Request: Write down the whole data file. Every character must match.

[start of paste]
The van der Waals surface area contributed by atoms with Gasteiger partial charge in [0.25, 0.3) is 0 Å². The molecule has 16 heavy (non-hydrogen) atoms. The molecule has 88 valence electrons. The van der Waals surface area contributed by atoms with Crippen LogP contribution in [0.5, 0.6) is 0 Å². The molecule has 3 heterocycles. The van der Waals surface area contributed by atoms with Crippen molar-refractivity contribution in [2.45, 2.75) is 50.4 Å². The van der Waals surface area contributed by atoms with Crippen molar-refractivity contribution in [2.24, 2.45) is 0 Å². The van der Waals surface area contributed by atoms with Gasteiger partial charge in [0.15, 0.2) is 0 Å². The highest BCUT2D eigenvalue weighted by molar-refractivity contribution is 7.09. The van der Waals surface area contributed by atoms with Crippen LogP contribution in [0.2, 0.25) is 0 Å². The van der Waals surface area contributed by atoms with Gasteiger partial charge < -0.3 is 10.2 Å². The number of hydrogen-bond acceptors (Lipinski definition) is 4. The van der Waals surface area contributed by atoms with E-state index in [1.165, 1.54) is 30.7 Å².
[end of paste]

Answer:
The van der Waals surface area contributed by atoms with Gasteiger partial charge in [0.25, 0.3) is 0 Å². The molecule has 16 heavy (non-hydrogen) atoms. The molecule has 88 valence electrons. The van der Waals surface area contributed by atoms with Crippen LogP contribution in [0.5, 0.6) is 0 Å². The molecule has 3 heterocycles. The van der Waals surface area contributed by atoms with Crippen molar-refractivity contribution in [2.45, 2.75) is 50.4 Å². The van der Waals surface area contributed by atoms with Crippen molar-refractivity contribution in [2.24, 2.45) is 0 Å². The van der Waals surface area contributed by atoms with Gasteiger partial charge in [0.15, 0.2) is 0 Å². The highest BCUT2D eigenvalue weighted by molar-refractivity contribution is 7.09. The van der Waals surface area contributed by atoms with Crippen LogP contribution in [0.2, 0.25) is 0 Å². The van der Waals surface area contributed by atoms with Gasteiger partial charge < -0.3 is 10.2 Å². The number of hydrogen-bond acceptors (Lipinski definition) is 4. The van der Waals surface area contributed by atoms with E-state index in [1.165, 1.54) is 30.7 Å².